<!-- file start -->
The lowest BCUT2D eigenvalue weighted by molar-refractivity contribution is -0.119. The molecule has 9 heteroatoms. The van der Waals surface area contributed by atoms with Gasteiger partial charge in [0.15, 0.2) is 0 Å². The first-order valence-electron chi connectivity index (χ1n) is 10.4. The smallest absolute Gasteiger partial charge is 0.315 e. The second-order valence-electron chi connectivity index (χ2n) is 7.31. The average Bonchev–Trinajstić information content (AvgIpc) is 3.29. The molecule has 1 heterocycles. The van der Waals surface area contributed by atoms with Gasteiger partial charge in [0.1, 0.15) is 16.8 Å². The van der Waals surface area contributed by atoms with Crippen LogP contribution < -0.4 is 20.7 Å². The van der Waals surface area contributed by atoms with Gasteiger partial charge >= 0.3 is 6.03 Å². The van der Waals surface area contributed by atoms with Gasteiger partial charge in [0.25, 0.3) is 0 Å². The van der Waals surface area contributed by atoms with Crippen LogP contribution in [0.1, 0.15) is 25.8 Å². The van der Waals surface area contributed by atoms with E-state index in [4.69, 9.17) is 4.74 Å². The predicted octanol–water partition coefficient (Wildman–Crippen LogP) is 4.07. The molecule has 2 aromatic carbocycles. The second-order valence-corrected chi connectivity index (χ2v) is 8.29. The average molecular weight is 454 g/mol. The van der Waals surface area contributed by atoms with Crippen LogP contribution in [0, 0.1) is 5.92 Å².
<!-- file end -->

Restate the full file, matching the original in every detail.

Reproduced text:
The lowest BCUT2D eigenvalue weighted by molar-refractivity contribution is -0.119. The molecule has 9 heteroatoms. The van der Waals surface area contributed by atoms with Gasteiger partial charge in [0.15, 0.2) is 0 Å². The first-order valence-electron chi connectivity index (χ1n) is 10.4. The smallest absolute Gasteiger partial charge is 0.315 e. The second-order valence-electron chi connectivity index (χ2n) is 7.31. The average Bonchev–Trinajstić information content (AvgIpc) is 3.29. The molecule has 1 heterocycles. The van der Waals surface area contributed by atoms with Gasteiger partial charge in [0.1, 0.15) is 16.8 Å². The van der Waals surface area contributed by atoms with Crippen LogP contribution < -0.4 is 20.7 Å². The van der Waals surface area contributed by atoms with Gasteiger partial charge >= 0.3 is 6.03 Å². The van der Waals surface area contributed by atoms with Gasteiger partial charge in [0.25, 0.3) is 0 Å². The van der Waals surface area contributed by atoms with Crippen LogP contribution in [0.1, 0.15) is 25.8 Å². The van der Waals surface area contributed by atoms with E-state index in [4.69, 9.17) is 4.74 Å². The predicted octanol–water partition coefficient (Wildman–Crippen LogP) is 4.07. The molecule has 2 aromatic carbocycles. The second-order valence-corrected chi connectivity index (χ2v) is 8.29. The average molecular weight is 454 g/mol. The van der Waals surface area contributed by atoms with Crippen LogP contribution in [0, 0.1) is 5.92 Å².